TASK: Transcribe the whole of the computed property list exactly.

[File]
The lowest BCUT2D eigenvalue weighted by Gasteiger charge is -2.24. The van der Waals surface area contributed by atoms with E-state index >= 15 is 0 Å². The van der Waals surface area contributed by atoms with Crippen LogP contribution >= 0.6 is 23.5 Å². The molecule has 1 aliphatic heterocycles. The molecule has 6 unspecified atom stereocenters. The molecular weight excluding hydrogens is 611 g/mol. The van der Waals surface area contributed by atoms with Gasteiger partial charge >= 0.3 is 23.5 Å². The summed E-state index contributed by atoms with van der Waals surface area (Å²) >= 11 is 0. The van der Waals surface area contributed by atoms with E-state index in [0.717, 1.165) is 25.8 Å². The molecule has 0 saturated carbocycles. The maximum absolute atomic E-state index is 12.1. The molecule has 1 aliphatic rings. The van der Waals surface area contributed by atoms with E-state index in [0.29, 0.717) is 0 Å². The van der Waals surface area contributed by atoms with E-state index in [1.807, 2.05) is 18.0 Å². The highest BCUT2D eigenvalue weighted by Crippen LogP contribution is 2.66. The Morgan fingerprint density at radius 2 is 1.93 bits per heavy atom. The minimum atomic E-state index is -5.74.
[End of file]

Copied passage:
The lowest BCUT2D eigenvalue weighted by Gasteiger charge is -2.24. The van der Waals surface area contributed by atoms with E-state index >= 15 is 0 Å². The van der Waals surface area contributed by atoms with Crippen LogP contribution >= 0.6 is 23.5 Å². The molecule has 1 aliphatic heterocycles. The molecule has 6 unspecified atom stereocenters. The molecular weight excluding hydrogens is 611 g/mol. The van der Waals surface area contributed by atoms with Gasteiger partial charge >= 0.3 is 23.5 Å². The summed E-state index contributed by atoms with van der Waals surface area (Å²) >= 11 is 0. The van der Waals surface area contributed by atoms with E-state index in [0.717, 1.165) is 25.8 Å². The molecule has 0 saturated carbocycles. The maximum absolute atomic E-state index is 12.1. The molecule has 1 aliphatic rings. The van der Waals surface area contributed by atoms with E-state index in [0.29, 0.717) is 0 Å². The van der Waals surface area contributed by atoms with E-state index in [1.807, 2.05) is 18.0 Å². The highest BCUT2D eigenvalue weighted by Crippen LogP contribution is 2.66. The Morgan fingerprint density at radius 2 is 1.93 bits per heavy atom. The minimum atomic E-state index is -5.74.